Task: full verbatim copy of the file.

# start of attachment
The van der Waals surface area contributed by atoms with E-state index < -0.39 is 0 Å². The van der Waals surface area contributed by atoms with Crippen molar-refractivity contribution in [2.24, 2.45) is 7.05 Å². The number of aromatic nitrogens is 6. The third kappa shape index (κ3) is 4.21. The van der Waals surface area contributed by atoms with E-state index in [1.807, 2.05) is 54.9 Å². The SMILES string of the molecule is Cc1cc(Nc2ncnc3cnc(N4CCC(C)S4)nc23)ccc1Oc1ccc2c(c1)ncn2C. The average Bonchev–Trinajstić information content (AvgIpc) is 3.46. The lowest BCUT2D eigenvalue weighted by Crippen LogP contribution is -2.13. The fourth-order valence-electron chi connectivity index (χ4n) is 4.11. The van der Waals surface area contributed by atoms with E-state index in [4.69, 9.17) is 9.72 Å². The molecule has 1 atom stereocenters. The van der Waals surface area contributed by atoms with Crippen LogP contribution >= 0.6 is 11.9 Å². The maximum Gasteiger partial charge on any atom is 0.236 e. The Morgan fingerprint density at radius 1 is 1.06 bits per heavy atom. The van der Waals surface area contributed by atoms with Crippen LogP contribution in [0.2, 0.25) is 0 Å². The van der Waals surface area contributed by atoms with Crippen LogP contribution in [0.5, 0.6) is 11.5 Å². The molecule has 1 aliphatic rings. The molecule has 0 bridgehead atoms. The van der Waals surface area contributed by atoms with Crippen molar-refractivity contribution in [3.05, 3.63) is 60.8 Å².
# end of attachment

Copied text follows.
The van der Waals surface area contributed by atoms with E-state index < -0.39 is 0 Å². The van der Waals surface area contributed by atoms with Crippen molar-refractivity contribution in [2.24, 2.45) is 7.05 Å². The number of aromatic nitrogens is 6. The third kappa shape index (κ3) is 4.21. The van der Waals surface area contributed by atoms with E-state index in [1.807, 2.05) is 54.9 Å². The SMILES string of the molecule is Cc1cc(Nc2ncnc3cnc(N4CCC(C)S4)nc23)ccc1Oc1ccc2c(c1)ncn2C. The average Bonchev–Trinajstić information content (AvgIpc) is 3.46. The lowest BCUT2D eigenvalue weighted by Crippen LogP contribution is -2.13. The fourth-order valence-electron chi connectivity index (χ4n) is 4.11. The van der Waals surface area contributed by atoms with E-state index in [4.69, 9.17) is 9.72 Å². The molecule has 1 atom stereocenters. The van der Waals surface area contributed by atoms with Crippen LogP contribution >= 0.6 is 11.9 Å². The maximum Gasteiger partial charge on any atom is 0.236 e. The Morgan fingerprint density at radius 1 is 1.06 bits per heavy atom. The van der Waals surface area contributed by atoms with Crippen LogP contribution in [0.2, 0.25) is 0 Å². The van der Waals surface area contributed by atoms with Crippen LogP contribution in [0.5, 0.6) is 11.5 Å². The molecule has 1 aliphatic rings. The molecule has 0 bridgehead atoms. The van der Waals surface area contributed by atoms with Crippen molar-refractivity contribution in [3.05, 3.63) is 60.8 Å².